Other and further embodiments and modifications of the present invention will become apparent to those of ordinary skill in the art upon reading the present disclosure, and it is intended to cover all such modifications as fall within the scope of the appended claims.

Claims (9)

What is claimed is:
1. Apparatus for controlling the flow of a temperature-controlled gas to the surface of a food product, said apparatus comprising a cabinet; at least one thermal treatment zone disposed within said cabinet; means for supporting said food product within said thermal treatment zone; columnating means extending transversely across said thermal treatment zone adapted to receive a temperature-controlled gas and thereafter direct a plurality of columnated jets of said gas against a surface of said food product; duct means communicating with said columnating means adapted to receive said gas from a plenum means and thereafter discharge said gas into said columnating means; plenum means communicating with said duct means and adapted to direct a flow of said gas into said duct means, said plenum means comprising a back wall adapted to receive a pressurized flow of said gas into said plenum means, and further comprising a front wall, said front wall comprising elongated plenum outlet ports disposed adjacent to the top and bottom edges of said front wall, said plenum outlet ports being adapted to provide fluid communication between said plenum means and said duct means, said front wall of said plenum means further comprising upper and lower inclined front wall sections and proximal and distal side inclined front wall sections, said inclined front wall sections being adapted to direct said gas away from said back wall and through said plenum outlet ports.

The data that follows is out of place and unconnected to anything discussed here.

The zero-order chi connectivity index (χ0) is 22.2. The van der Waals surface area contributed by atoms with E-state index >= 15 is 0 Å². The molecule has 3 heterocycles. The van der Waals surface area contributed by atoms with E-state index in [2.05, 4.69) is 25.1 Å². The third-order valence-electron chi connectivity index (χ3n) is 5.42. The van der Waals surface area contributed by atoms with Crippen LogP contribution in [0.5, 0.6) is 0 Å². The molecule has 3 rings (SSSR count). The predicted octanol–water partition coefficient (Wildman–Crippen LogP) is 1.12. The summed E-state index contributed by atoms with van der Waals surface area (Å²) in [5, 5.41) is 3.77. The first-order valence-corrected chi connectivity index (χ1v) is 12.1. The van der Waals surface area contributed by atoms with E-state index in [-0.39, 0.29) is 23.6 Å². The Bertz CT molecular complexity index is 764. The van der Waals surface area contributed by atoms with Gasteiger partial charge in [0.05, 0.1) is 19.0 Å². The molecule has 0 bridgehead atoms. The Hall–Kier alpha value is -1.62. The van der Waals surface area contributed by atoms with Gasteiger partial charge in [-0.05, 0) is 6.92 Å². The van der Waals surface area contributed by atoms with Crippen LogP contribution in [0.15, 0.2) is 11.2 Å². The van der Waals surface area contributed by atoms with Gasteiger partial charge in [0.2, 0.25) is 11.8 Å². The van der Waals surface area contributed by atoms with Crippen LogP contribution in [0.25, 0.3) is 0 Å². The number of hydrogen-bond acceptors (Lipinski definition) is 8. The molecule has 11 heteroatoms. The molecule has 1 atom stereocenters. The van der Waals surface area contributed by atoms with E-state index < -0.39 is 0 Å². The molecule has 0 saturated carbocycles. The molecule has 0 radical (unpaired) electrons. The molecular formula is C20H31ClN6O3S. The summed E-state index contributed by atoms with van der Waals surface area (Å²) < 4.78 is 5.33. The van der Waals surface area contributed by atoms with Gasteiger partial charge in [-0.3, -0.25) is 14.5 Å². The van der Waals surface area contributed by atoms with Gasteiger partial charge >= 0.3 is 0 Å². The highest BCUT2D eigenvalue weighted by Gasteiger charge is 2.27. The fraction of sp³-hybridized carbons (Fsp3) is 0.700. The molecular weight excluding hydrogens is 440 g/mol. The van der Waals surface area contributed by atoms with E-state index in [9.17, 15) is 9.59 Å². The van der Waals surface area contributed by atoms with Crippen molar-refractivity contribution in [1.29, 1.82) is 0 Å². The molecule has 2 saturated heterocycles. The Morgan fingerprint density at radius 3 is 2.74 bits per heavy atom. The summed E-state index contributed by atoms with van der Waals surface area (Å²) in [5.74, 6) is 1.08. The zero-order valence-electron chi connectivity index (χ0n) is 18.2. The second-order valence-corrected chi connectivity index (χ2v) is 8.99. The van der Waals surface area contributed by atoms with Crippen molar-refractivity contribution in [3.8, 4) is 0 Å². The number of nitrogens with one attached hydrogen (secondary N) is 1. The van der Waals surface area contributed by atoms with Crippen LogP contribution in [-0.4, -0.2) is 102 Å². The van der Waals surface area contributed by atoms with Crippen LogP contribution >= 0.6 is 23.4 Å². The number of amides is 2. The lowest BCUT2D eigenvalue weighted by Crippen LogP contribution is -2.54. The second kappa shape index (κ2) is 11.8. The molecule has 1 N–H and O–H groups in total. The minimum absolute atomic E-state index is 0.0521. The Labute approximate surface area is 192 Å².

2. The apparatus of claim 1 wherein said plenum means further comprises a top wall that extends from the top of said back wall to the top of said front wall, and is upwardly inclined between said back wall and said front wall.
3. The apparatus of claim 1 wherein said plenum means further comprises a bottom wall that extends from the bottom edge of said back wall to the bottom edge of said front wall and is downwardly inclined between said back wall and said front wall.
4. The apparatus of claim 1 wherein said duct means further comprises elongated, substantially continuous manifold means adapted to receive said gas from one of said plenum outlet ports.